Earth Day: Climate change 'will force wildlife to move or adapt'

By Paul Hudson
Climate correspondent, BBC Look North

Published
Related Topics
Image source, BBC
Image caption,
Extreme weather events can prove highly problematic for wetland areas, which increase biodiversity and store carbon

As the impacts of a changing climate around the world become clearer, Yorkshire will not be spared the effects of global warming.

On Monday, the World Meteorological Organisation revealed 2020 was one of the three warmest years on record globally, with the regional picture showing similar patterns.

In the last 50 years or so, average summer temperatures here in Yorkshire have risen by 0.5C. That change will only accelerate without meaningful action.

Changes to weather cycles pose a great threat to the magnificent biodiversity across our historic county, with warnings that wildlife will have to move or adapt.

If global emissions of carbon dioxide continue unchecked, the Met Office projects that summer temperatures may rise by 4.4C by 2080.

In reality, that means average July daytime temperatures in Leeds and Sheffield would approach 26C - currently described as a particularly hot day.

At the same time, summer rainfall could drop by a quarter, so the weather conditions we experienced in summer 2018 - when temperatures soared and we faced a prolonged drought - would become normal.

With a projected increase in winter rainfall, we would experience a climate that regularly swung from one extreme to the other.

Image source, Getty Images
Image caption,
Flood events are hazardous for birds such as avocets, which nest on the ground, with an intense period of rainfall potentially ending breeding attempts for the year

Such extreme swings would prove disastrous for thriving homes of birds and other wildlife, such as Ripon City Wetlands in North Yorkshire, which also acts as an important store of carbon.

"It means a lot of the plants and other wildlife that really need these wet conditions will suffer and we could lose them," says Jonathan Leadley from the Yorkshire Wildlife Trust.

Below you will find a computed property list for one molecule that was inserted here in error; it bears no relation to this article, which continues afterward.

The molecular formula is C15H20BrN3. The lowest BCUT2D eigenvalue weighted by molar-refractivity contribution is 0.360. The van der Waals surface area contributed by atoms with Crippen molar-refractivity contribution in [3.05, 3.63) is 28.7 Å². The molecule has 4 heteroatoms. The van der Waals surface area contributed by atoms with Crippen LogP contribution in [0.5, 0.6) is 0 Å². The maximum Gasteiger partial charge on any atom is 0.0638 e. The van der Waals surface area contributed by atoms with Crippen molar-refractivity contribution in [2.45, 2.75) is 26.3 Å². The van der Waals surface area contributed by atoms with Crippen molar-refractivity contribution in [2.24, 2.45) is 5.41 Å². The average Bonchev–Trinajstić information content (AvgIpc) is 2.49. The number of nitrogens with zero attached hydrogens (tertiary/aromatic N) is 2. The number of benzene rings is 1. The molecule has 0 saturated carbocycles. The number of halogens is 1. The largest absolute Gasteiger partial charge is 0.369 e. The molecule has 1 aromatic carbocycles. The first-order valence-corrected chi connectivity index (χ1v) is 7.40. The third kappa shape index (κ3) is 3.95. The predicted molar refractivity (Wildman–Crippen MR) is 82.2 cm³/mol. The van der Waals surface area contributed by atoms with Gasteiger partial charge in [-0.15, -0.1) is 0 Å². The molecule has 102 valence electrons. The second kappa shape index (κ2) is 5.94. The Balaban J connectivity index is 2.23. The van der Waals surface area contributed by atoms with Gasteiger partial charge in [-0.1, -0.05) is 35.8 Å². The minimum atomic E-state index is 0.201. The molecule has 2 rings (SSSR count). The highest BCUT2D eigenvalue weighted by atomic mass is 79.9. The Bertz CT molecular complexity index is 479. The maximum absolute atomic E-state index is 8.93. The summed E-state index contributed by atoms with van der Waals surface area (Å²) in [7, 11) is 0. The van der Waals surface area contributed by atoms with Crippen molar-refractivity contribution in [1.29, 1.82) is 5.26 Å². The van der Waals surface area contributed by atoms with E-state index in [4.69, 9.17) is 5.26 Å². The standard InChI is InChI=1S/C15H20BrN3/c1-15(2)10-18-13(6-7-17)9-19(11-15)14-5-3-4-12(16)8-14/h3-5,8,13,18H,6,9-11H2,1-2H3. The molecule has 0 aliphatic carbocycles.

"We could see those species at the southerly end of their range here being pushed out of counties such as Yorkshire."

The wetlands have recently seen certain bird and dragonfly species breeding in Yorkshire for the first time ever, but this changing picture is a symptom of a dangerous trend.

"We mustn't forget that climate crisis is what's bringing those southern species into the UK," Mr Leadley says.

Media caption,
BBC Reality Check explains how to cut your carbon footprint

If we focus on the city of Sheffield, February 2019 was the hottest on record, with the following February the wettest.

The three wettest autumns on the city's climate log - which has been monitoring conditions since 1882 - have been recorded in the last 20 years.

And the hottest temperature ever recorded in the city was in July 2019 - a scorching 35C.

With changes to our climate expected to accelerate as emissions of greenhouse gases continue to rise, it's understandable why there's so much alarm at what the future may hold.

Back in Ripon, these high temperatures will spell disaster for its inhabitants and its ability to capture carbon.

"If you're a plant or an animal that lives in a wetland, a summer drought can be quite catastrophic because the wet conditions that you thrive in are gone," Mr Leadley says.

"The wildlife will have to move or adapt somehow."

Follow BBC Yorkshire on Facebook, Twitter and Instagram. Send your story ideas to yorkslincs.news@bbc.co.uk.

Related Internet Links

The BBC is not responsible for the content of external sites.